Plugging holes in your checking account

Max Heine

In case you haven’t noticed, banks are in it for the money. Not just making money off yours and mine, but skimming and squeezing every little bit more they can in fees and penalties. Since you’re not actually pulling currency out of your wallet to pay these fees, you don’t know how much you’re giving up unless you’re paying careful attention.

And if paying attention is too difficult because you’re on the road too much, note the figures at left from Bankrate.com, the leading consumer finance rate website. Its last tally (late 2007) of these costs found that most have gone up. Here are some options for fighting back.

QUIT PAYING OVERDRAFT FEES. This is one of two fees that are “most punitive” and that can also be eliminated, says Laura Bruce, a senior Bankrate reporter. If you’re prone to float checks, figure out the weakness in your system and correct it – whether it’s bad math, failure to record checks or difficulty in knowing your balance when it’s time to write a check. The insufficient-funds fee is approaching $30, Bruce says.

QUIT PAYING ATM FEES. This is the other biggie. Actually, it’s two fees that total about $3: one charged by the bank owning the ATM, the other charged by your bank, Bruce says. If your hauls are so long that taking enough cash is impractical, use a credit card for larger expenses – but use it responsibly, avoiding interest payments.

GET A FREE CHECKING ACCOUNT. Even a free-checking plan that charges after a certain number of checks per month is good if you’re not writing too many. By all means, avoid interest-bearing accounts that require a minimum balance, Bruce says. Drop below the minimum once, and the monthly fee likely will exceed the paltry interest yield for the entire year.

MOVE YOUR BUSINESS TO AN ONLINE BANK. ATM junkies, take note: Some online accounts (as well as select brick-and-mortar banks) reimburse up to a certain amount, such as $20, for ATM transactions with other banks’ ATMs. Bankrate’s survey shows other advantages of online banking, too, compared to brick-and-mortar banks: Internet banks pay much more in interest, their monthly account fees are far lower, and they require far less money to open an account or to maintain the minimum balances.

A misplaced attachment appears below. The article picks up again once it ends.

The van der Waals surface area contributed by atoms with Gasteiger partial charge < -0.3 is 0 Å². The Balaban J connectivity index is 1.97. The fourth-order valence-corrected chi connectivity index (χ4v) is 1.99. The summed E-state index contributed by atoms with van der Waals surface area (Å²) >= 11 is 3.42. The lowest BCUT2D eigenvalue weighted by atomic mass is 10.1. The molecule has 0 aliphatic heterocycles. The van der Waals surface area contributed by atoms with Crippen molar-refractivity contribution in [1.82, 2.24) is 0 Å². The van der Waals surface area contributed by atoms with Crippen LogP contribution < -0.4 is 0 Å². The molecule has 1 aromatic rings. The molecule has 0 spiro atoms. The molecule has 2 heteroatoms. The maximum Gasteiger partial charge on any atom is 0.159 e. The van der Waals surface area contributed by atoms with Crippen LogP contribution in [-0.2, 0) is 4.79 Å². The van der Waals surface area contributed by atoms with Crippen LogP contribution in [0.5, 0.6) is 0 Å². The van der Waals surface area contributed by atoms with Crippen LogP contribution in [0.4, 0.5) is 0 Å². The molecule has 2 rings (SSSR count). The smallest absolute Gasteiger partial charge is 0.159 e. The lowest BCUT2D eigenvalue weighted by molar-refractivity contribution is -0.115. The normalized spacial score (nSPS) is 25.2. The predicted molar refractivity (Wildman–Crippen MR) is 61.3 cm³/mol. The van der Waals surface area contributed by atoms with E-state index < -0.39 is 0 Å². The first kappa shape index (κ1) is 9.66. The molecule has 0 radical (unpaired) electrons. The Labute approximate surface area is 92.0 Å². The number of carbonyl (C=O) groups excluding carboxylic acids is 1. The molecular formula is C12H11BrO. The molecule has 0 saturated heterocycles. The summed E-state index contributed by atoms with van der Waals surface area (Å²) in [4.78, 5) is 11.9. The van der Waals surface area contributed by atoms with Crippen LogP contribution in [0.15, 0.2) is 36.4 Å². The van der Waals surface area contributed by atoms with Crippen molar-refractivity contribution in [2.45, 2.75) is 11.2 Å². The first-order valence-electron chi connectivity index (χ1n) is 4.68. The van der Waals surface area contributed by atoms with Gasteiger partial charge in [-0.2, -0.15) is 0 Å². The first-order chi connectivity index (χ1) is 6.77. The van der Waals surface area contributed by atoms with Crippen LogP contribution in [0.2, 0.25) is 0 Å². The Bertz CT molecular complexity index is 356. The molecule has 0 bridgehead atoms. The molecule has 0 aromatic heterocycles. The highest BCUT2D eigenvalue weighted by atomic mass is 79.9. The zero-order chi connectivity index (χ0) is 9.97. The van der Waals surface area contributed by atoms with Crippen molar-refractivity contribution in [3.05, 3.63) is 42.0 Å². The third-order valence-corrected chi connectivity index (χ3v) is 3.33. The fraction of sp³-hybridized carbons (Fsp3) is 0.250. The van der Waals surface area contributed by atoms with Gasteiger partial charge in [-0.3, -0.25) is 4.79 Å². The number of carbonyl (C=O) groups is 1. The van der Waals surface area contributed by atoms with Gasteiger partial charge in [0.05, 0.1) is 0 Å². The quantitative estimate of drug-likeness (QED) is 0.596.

If you’re in long haul, own a laptop and are as comfortable getting online as you are shifting gears, an Internet bank offers the advantage of enabling you to stay on top of your financial business daily. The same holds for having online accounts with regular banks.

MOVE YOUR BUSINESS TO A CREDIT UNION. Thanks to tax advantages granted decades ago, credit unions generally charge less in fees and pay more in interest-bearing accounts than commercial banks, though the spreads aren’t as much as with Internet banks. Credit union “membership” definitions have broadened so much that virtually anyone can join one now.


Checking checklist
These average figures from Bankrate.com’s fall 2007 survey show how easy it is to rack up sizable checking account fees, and how interest-bearing checking accounts at regular banks are often a bad deal.

$28.23
Bounced check fee.

$1.78
ATM surcharge for out-of-network use. Add $1.25 for your bank’s fee on the transaction.

$155
Balance required to avoid fees on a non-interest-bearing checking account.

$3,317
Balance required to avoid fees on an interest-bearing checking account.

$11.72
Monthly fee on an interest-bearing checking account.

$2.91
Monthly fee on an Internet bank’s interest-bearing checking account.

0.32%
Yield on an interest-bearing checking account.

2.7%
Yield on an Internet bank’s interest-bearing checking account.

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